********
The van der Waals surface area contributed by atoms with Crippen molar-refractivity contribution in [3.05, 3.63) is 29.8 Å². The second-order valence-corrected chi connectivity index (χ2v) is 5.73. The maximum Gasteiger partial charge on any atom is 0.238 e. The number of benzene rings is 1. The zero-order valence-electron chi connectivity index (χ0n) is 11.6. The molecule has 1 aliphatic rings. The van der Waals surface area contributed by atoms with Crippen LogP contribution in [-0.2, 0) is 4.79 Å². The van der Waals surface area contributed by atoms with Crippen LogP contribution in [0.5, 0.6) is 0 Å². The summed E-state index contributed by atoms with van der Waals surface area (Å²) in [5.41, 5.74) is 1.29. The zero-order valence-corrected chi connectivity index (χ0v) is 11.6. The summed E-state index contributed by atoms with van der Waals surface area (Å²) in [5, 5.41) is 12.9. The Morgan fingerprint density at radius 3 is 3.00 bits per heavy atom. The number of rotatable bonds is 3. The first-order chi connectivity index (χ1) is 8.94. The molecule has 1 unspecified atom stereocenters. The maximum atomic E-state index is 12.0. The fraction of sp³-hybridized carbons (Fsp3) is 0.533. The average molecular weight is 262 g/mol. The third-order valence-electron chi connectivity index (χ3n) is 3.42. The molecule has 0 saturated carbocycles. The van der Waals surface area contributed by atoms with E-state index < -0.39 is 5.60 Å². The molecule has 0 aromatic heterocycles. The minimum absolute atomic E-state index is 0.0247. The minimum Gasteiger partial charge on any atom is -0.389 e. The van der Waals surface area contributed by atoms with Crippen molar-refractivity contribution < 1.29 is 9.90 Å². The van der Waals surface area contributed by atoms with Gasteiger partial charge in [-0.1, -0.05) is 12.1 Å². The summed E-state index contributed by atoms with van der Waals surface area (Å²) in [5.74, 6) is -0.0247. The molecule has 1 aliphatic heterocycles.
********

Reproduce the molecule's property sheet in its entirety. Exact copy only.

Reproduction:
The van der Waals surface area contributed by atoms with Crippen molar-refractivity contribution in [3.05, 3.63) is 29.8 Å². The second-order valence-corrected chi connectivity index (χ2v) is 5.73. The maximum Gasteiger partial charge on any atom is 0.238 e. The number of benzene rings is 1. The zero-order valence-electron chi connectivity index (χ0n) is 11.6. The molecule has 1 aliphatic rings. The van der Waals surface area contributed by atoms with Crippen LogP contribution in [-0.2, 0) is 4.79 Å². The van der Waals surface area contributed by atoms with Crippen LogP contribution in [0.5, 0.6) is 0 Å². The summed E-state index contributed by atoms with van der Waals surface area (Å²) in [5.41, 5.74) is 1.29. The zero-order valence-corrected chi connectivity index (χ0v) is 11.6. The summed E-state index contributed by atoms with van der Waals surface area (Å²) in [5, 5.41) is 12.9. The Morgan fingerprint density at radius 3 is 3.00 bits per heavy atom. The number of rotatable bonds is 3. The first-order chi connectivity index (χ1) is 8.94. The molecule has 1 unspecified atom stereocenters. The maximum atomic E-state index is 12.0. The fraction of sp³-hybridized carbons (Fsp3) is 0.533. The average molecular weight is 262 g/mol. The third-order valence-electron chi connectivity index (χ3n) is 3.42. The molecule has 0 saturated carbocycles. The van der Waals surface area contributed by atoms with E-state index < -0.39 is 5.60 Å². The molecule has 0 aromatic heterocycles. The minimum absolute atomic E-state index is 0.0247. The minimum Gasteiger partial charge on any atom is -0.389 e. The van der Waals surface area contributed by atoms with Crippen molar-refractivity contribution < 1.29 is 9.90 Å². The van der Waals surface area contributed by atoms with Gasteiger partial charge in [-0.1, -0.05) is 12.1 Å². The summed E-state index contributed by atoms with van der Waals surface area (Å²) in [5.74, 6) is -0.0247. The molecule has 1 aliphatic heterocycles.